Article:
JOHNTHAN BANKS, CB, Mississippi State
Let's go ahead and dispense with the pretense that Mississippi State has any chance of making headway against Alabama's defense: Bama is leading the nation in every major defensive category, again, with six new starters in place of departed draft picks, which is just Bama being Bama. The really frightening thing about this edition of the Crimson Tide? On top of the typically bruising ground game, they're leading the nation in pass efficiency on offense, too, which just unfair. Quarterback A.J. McCarron is of two full-time starters nationally who has yet to throw an interception, and was last seen bombing Tennessee for four touchdown passes in the first 300-yard passing day of his career. His top three receivers, Amari Cooper, Kenny Bell and Kevin Norwood, all average more than 15 yards per catch, and all have touchdown receptions this season in excess of 40 yards. (Remember when the absence of a reliable deep threat was supposed to be the one weakness on this team?)
Banks is the best man-to-man cover corner Alabama has seen, by far, and if he's as good as the draftniks think, may be the closest thing Mississippi State has to an actual advantage on either side of the ball. Of course, he can't cover everyone. But if the Bulldogs have any chance at all of turning their trip to Tuscaloosa into the kind of low-scoring, defensive slugfest that can be turned with a big play or two, it starts with Banks taking away the Tide's emerging downfield game. If he wants to supply one of the big plays by ending McCarron's interception streak, too, well, that will be just fine.
TYLER EIFERT, TE, Notre Dame
Late-breaking word out of Oklahoma Friday night confirmed that Notre Dame is playing tonight without its best big-play threat, tailback/return man George Atkinson III, who didn't make the trip to Norman due to "flu-like symptoms." Minus Atkinson, the Irish don't have anyone resembling a home-run hitter on offense or in the return game. But they do have the huge, improbably athletic Eifert, who hasn't been targeted nearly enough – only 19 catches in seven games – but remains a matchup nightmare: Too athletic for linebackers and safeties in the middle of the field, too big for cornerbacks in the red zone.
For the season, Eifert averages 16.8 yards per catch, best among the Irish's regular rotation of receivers, and may be the only thing stopping the Sooners from stacking nine defenders in the box against the run. But only if Notre Dame makes them.
CODY DAVIS, S, Texas Tech
Davis has already played a major role in the demise of one Heisman campaign, having led the charge in the 49-14 ambush of West Virginia on Oct. 13 that sent the Mountaineers and quarterback Geno Smith into an ongoing death spiral. He was the top tackler again last week in the Red Raiders' triple-overtime win at TCU, where he also added his third interception of the year. (On his personal blog, Davis called the win "one of the most emotionally and physically exhausting games I have been a part of.") Today against Kansas State, he'll be the lynchpin against the Wildcats' option and play-action attacks. If he can out-grit the nation's reigning King of Grit, Collin Klein, Texas Tech is suddenly at the front of the pack as the Big 12 race hits the stretch.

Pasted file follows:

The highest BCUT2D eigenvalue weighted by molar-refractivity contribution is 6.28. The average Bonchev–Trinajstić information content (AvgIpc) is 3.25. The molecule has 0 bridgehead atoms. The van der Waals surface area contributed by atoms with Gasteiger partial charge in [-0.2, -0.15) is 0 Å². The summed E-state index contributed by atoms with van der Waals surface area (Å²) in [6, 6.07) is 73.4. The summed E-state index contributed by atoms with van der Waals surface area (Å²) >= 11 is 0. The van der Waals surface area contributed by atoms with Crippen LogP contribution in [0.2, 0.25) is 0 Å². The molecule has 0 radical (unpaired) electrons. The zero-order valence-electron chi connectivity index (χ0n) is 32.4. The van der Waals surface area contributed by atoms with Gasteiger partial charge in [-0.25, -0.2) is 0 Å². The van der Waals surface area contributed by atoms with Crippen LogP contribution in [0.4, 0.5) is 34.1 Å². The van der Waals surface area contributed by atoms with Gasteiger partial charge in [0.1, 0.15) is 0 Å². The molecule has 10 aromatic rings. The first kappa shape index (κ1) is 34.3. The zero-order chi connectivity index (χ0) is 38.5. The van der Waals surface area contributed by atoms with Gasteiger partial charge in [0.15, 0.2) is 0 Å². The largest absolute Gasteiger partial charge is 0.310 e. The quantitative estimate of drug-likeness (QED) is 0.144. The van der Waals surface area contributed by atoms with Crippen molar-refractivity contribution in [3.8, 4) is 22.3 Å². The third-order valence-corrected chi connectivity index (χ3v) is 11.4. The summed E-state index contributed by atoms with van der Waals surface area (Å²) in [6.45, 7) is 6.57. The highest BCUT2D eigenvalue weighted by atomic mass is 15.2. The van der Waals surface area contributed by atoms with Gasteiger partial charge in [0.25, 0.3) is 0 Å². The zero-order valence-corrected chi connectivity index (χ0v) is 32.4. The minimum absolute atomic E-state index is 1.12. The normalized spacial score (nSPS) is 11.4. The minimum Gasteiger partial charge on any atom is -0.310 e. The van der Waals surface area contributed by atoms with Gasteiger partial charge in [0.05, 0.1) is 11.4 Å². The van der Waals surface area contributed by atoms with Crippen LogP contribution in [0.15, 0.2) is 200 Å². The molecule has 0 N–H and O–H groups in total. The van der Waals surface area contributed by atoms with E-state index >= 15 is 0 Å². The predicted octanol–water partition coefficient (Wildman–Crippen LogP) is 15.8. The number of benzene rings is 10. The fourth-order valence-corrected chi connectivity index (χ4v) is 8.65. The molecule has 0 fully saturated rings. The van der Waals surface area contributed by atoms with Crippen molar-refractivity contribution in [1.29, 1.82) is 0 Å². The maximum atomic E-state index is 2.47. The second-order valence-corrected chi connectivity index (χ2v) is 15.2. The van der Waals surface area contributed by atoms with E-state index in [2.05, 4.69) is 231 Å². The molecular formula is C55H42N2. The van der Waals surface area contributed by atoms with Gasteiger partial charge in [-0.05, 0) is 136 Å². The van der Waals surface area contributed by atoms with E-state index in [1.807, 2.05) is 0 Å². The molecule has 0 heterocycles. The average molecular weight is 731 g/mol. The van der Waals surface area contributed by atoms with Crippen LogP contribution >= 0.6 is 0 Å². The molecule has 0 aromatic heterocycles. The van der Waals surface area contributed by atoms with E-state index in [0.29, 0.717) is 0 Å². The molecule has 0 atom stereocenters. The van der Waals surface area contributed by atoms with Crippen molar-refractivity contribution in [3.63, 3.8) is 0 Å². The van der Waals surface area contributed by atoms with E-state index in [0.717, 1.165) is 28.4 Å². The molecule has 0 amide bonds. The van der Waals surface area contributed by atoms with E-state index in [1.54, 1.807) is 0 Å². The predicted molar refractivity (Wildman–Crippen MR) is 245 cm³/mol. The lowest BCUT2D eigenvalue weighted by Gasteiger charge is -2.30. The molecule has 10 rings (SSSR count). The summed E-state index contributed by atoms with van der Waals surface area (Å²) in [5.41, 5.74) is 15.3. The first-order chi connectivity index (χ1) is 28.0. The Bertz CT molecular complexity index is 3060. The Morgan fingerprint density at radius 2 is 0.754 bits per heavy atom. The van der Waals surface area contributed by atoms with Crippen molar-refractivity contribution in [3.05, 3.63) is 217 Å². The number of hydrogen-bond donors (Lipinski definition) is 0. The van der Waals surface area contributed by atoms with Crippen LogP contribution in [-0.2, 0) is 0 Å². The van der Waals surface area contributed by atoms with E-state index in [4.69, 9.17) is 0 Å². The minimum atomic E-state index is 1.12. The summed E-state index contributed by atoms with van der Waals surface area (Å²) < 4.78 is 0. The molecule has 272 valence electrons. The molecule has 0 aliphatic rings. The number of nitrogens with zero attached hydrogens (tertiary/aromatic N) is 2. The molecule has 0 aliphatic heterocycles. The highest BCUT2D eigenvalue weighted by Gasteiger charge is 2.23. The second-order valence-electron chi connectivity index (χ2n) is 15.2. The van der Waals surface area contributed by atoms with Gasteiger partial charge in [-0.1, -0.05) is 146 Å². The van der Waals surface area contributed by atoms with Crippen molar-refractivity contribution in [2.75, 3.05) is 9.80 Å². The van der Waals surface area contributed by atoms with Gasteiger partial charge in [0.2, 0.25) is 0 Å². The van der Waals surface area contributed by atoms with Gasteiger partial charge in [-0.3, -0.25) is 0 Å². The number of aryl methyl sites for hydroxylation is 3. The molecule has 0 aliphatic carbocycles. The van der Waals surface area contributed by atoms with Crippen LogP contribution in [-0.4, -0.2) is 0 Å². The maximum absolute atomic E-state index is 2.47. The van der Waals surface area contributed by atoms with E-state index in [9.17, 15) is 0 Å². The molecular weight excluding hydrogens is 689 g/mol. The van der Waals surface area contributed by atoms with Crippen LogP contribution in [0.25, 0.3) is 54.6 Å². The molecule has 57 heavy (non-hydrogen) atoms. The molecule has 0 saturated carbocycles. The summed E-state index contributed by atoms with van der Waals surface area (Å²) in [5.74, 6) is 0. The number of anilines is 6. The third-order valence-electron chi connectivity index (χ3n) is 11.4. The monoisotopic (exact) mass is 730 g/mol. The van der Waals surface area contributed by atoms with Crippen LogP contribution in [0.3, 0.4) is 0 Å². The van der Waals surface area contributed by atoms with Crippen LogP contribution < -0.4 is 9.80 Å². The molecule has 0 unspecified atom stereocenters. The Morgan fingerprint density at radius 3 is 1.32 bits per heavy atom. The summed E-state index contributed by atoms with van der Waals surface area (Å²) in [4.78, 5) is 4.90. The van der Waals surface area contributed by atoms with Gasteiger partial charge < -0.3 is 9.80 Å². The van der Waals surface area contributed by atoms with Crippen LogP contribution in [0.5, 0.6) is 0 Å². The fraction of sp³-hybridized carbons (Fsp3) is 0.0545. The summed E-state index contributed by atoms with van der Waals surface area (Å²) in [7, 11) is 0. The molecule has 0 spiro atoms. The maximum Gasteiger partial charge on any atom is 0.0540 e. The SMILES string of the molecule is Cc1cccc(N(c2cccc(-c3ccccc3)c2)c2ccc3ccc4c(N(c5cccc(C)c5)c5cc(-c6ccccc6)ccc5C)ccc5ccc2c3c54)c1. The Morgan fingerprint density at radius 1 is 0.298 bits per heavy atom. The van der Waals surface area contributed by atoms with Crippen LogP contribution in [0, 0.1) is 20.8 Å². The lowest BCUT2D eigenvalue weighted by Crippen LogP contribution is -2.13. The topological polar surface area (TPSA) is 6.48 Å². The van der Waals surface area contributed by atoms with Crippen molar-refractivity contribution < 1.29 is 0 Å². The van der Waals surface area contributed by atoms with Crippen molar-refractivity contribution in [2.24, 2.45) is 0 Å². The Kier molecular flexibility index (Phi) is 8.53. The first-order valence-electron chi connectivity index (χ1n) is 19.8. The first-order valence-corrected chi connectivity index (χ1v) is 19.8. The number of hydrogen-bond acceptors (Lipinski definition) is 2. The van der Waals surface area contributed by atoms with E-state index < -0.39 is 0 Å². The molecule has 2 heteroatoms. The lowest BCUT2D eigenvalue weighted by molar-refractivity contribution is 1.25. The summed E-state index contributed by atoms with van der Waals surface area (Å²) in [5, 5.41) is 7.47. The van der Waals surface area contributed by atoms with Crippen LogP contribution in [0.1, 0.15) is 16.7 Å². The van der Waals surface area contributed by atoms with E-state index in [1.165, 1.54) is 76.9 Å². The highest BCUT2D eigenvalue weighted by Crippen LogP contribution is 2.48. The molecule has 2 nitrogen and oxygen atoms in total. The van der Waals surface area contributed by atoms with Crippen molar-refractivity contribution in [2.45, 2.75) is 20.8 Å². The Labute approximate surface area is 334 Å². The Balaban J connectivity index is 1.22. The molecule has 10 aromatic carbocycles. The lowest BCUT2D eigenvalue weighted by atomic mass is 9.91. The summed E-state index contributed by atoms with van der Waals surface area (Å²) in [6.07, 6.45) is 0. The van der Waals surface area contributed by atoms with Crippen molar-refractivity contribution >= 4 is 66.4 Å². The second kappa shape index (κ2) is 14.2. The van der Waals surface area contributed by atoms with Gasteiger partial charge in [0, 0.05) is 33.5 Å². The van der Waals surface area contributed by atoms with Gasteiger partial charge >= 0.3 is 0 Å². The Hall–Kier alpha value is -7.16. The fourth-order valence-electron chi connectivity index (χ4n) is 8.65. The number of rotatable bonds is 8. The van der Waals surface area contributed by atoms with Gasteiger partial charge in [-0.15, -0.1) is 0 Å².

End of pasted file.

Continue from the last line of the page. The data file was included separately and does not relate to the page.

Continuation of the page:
DEVONTE FIELDS, DE, TCU
TCU's trip to Oklahoma State may as well be renamed the "Attrition Bowl": Both teams are missing at least a half-dozen starters to injuries, suspensions and legal issues, a list that includes both starting quarterbacks, TCU's top two running backs, four of Oklahoma State's top wide receivers and multiple veterans along the line of scrimmage. The biggest name in the latter group is the Horned Frogs' top pass rusher, Stansly Maponga, a preseason All-Big 12 pick who will likely be benched for the second week in a row by a foot injury.
In his place, the Frogs have Fields, a true freshman who's emerged as a legitimate terror in his own right: Already, he's tied for fifth nationally with eight sacks, and easily leads the Big 12 in tackles for loss; he's recorded at least two stops behind the line in three of the last four games. Prolific as Oklahoma State remains offensively – the Cowboys still rank No. 1 nationally in total offense – the revolving door at quarterback is proof in itself that OSU is more vulnerable to pressure than it's been in the past, and can't survive much more of it.
RYAN SHAZIER, LB, Ohio State
Linebacker looked like a strength for the Buckeyes coming into the season, but has turned out to be anything but: At midseason, OSU is leaning heavily on a converted fullback and a handful of freshmen while being pushed to the brink by the likes of California, Indiana and Purdue. The only constant in the starting lineup has been Shazier, a sophomore who has been maddeningly inconsistent despite leading the team in tackles by a wide margin. Penn State is not an explosive offense, by any means, but the Lions are significantly better on that side than the team that beat Ohio State in Columbus in 2011, and they're more than capable of stringing together long drives that keep the Buckeyes on the field – and Braxton Miller on the sideline – for long stretches of time if Shazier and his makeshift cohorts can't get them off.